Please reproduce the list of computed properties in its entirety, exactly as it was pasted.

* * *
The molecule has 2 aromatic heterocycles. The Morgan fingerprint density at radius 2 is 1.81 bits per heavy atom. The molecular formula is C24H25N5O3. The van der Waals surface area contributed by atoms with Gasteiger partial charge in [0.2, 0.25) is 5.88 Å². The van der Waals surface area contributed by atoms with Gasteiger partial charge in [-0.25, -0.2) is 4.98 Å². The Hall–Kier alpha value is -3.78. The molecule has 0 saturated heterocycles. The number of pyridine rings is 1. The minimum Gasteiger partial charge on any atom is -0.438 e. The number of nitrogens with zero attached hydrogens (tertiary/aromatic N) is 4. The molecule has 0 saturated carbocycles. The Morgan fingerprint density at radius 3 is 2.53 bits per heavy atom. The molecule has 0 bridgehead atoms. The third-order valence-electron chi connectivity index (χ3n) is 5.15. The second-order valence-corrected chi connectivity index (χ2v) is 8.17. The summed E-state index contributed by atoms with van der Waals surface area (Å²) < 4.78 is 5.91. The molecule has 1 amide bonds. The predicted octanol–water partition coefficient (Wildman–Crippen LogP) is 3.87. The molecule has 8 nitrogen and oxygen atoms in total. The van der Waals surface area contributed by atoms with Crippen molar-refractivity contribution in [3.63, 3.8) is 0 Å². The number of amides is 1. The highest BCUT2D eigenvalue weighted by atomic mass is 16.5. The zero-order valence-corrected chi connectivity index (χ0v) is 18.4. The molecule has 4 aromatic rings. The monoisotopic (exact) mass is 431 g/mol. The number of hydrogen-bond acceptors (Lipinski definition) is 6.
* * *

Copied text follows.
The molecule has 2 aromatic heterocycles. The Morgan fingerprint density at radius 2 is 1.81 bits per heavy atom. The molecular formula is C24H25N5O3. The van der Waals surface area contributed by atoms with Gasteiger partial charge in [0.2, 0.25) is 5.88 Å². The van der Waals surface area contributed by atoms with Gasteiger partial charge in [-0.25, -0.2) is 4.98 Å². The Hall–Kier alpha value is -3.78. The molecule has 0 saturated heterocycles. The number of pyridine rings is 1. The minimum Gasteiger partial charge on any atom is -0.438 e. The number of nitrogens with zero attached hydrogens (tertiary/aromatic N) is 4. The molecule has 0 saturated carbocycles. The Morgan fingerprint density at radius 3 is 2.53 bits per heavy atom. The molecule has 0 bridgehead atoms. The third-order valence-electron chi connectivity index (χ3n) is 5.15. The second-order valence-corrected chi connectivity index (χ2v) is 8.17. The summed E-state index contributed by atoms with van der Waals surface area (Å²) < 4.78 is 5.91. The molecule has 1 amide bonds. The predicted octanol–water partition coefficient (Wildman–Crippen LogP) is 3.87. The molecule has 8 nitrogen and oxygen atoms in total. The van der Waals surface area contributed by atoms with Crippen molar-refractivity contribution in [3.63, 3.8) is 0 Å². The number of amides is 1. The highest BCUT2D eigenvalue weighted by atomic mass is 16.5. The zero-order valence-corrected chi connectivity index (χ0v) is 18.4. The molecule has 4 aromatic rings. The monoisotopic (exact) mass is 431 g/mol. The number of hydrogen-bond acceptors (Lipinski definition) is 6.